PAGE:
1 tbsp ground mustard
1/8 cup black pepper
1 onion, chopped
2 tbsp butter
1 bottle Guinness
1 bottle lager
6 whole cloves
4 garlic cloves, quartered
1 tsp whole black peppercorns
1 tbsp whole grain mustard

1 russet potato, cut in 1/2 inch cubes
4 tbsp butter, melted

6 corn tortillas
oil

1/2 head cabbage, cut angel hair
1 tsp olive oil
1 tbsp cider vinegar
1/2 teaspoon ginger
salt and pepper

1 egg
2 cloves garlic
1 tbsp Dijon
1 tbsp lemon juice
Olive oil to thicken
Combine the spices. Roll the meat in the spices coating all sides evenly. Set aside.

Heat oven to 350. Heat a large dutch oven to medium. Melt the butter and saute the onions until the sweet. Remove from pan. Sear the meat cuts on all sides and remove from pan. Deglaze the pan with the Guinness and scrape the bottom of the pan to get all the bits add the clove, garlic, and peppercorns. Boil 5 minutes. Add the meat and onions back to the pan and pour the lager over, leaving the tops of the meat exposed. Cover and place pan in oven for an hour and 45 minutes, flipping halfway.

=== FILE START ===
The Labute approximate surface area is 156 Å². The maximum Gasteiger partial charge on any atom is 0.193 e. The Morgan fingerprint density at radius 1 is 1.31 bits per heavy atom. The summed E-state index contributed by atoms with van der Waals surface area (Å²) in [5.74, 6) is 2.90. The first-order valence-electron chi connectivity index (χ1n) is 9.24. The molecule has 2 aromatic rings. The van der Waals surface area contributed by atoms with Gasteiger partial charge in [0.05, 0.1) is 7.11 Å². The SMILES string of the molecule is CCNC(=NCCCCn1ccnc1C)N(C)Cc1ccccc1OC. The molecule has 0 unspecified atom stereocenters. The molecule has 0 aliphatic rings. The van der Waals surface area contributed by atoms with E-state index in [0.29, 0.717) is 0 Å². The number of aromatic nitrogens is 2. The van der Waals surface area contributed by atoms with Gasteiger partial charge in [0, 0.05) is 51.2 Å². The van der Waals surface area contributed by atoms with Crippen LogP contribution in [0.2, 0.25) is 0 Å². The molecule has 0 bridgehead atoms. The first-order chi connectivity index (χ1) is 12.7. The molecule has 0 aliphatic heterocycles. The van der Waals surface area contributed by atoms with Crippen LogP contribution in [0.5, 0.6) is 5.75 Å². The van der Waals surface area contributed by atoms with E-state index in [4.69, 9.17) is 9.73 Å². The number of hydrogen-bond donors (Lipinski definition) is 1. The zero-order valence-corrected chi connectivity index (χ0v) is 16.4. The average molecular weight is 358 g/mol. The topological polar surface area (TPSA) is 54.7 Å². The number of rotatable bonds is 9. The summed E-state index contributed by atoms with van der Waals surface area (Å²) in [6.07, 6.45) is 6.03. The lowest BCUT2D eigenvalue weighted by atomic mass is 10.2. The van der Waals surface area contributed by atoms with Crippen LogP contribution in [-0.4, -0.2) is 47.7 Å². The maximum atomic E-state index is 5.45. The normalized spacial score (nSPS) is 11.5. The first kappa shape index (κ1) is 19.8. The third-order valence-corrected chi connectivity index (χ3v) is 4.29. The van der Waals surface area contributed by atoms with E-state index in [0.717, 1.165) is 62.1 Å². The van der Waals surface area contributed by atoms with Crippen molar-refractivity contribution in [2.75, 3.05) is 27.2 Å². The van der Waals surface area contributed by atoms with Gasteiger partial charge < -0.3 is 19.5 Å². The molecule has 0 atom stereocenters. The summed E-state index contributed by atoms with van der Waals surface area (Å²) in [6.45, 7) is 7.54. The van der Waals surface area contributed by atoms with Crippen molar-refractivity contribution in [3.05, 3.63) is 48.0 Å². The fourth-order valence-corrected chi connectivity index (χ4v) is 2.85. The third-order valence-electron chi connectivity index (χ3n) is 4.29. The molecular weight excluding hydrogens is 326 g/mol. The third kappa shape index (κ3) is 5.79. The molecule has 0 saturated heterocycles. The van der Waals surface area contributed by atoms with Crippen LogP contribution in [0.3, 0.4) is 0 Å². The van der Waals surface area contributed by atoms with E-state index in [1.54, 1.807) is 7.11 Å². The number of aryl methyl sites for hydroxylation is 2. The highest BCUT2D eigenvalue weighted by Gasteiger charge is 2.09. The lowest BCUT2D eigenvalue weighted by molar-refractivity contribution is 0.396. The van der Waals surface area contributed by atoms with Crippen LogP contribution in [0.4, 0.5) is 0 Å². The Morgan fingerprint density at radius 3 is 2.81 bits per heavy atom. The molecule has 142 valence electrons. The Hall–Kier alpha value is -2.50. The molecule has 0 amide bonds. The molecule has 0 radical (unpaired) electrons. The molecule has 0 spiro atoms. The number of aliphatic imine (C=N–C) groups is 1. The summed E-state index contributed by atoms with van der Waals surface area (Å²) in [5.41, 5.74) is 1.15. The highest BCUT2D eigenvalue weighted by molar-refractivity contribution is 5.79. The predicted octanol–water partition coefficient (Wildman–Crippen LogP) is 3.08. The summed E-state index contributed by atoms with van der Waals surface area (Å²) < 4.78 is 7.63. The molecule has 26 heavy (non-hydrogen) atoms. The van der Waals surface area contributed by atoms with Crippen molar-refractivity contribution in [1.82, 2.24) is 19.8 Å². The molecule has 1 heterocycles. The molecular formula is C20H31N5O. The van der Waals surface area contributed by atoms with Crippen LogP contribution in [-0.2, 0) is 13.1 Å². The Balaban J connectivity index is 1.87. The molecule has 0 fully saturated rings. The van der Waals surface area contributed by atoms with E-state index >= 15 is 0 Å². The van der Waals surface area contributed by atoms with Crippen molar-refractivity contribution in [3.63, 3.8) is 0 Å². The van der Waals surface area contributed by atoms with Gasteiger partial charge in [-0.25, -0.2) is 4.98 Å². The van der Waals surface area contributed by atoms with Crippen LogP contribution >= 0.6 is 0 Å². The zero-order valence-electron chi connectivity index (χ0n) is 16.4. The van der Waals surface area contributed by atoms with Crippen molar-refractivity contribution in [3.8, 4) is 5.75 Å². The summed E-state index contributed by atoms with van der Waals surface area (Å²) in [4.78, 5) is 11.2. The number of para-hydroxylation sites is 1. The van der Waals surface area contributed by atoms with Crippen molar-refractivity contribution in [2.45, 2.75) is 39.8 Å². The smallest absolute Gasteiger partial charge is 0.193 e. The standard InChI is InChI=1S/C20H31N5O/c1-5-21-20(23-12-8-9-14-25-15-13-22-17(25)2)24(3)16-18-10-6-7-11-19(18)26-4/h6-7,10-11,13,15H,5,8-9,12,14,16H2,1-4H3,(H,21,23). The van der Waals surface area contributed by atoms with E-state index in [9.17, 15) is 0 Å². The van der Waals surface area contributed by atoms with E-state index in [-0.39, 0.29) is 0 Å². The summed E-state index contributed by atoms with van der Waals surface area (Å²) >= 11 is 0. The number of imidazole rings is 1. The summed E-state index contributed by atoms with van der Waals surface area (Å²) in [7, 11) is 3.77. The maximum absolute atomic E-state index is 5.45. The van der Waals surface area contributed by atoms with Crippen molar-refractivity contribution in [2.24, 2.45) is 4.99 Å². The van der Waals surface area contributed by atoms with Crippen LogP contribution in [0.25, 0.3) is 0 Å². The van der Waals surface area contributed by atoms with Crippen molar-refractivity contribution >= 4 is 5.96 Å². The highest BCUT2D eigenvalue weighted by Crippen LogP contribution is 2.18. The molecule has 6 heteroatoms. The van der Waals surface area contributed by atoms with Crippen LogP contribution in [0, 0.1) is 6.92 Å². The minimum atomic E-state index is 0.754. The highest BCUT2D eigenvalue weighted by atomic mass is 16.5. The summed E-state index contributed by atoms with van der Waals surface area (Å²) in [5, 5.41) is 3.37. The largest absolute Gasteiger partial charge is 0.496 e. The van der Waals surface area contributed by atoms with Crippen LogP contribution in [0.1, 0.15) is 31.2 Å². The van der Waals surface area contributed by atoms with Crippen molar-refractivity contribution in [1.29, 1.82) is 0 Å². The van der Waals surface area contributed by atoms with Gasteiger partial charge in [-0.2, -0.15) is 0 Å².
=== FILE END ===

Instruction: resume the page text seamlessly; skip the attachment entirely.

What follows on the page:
In the meantime, cube the potato and soak in salt water for 30 minutes. Drain. Heat 4 cups of water in a suacepan to boiling. Add potatoes and boil 5 minutes. Drain and set aside.

Heat 1 inch of oil in a saute pan. Heat over medium high heat. Fry the tortillas for 1 minute then flip. When flipped, fold the tortilla into a v shape and continue to fry about 30 seconds, flip to fry the side that was out of the oil. Place on a cookie sheet and repeat. When the meat is ready, reduce temp in oven to warm and place tortillas in the oven.

Heat a large pan and heat the olive oil for the cabbage over medium heat. Add the cabbage, vinegar, ginger, salt a pepper and stir to coat. Cover and reduce heat to low.

In food processor, add garlic, egg, dijon and lemon juice. Blend, slowly adding the olive oil until the mixture thickens. Cool in refrigerator until ready to serve.

When the meat is ready, heat a griddle or saute pan over medium high heat. Spoon 1 tbsp melted butter on griddle and some potatoes. Add a pinch of the spice mix of for the meat.  Heat 4 minutes. Chop the meat and add the meat to the griddle and toss with the potatoes. Ladle a spoonful of the cooking liquid over the hash and cook 2 minutes. Place the mixture into the taco shells. Top with the cabbage and aioli.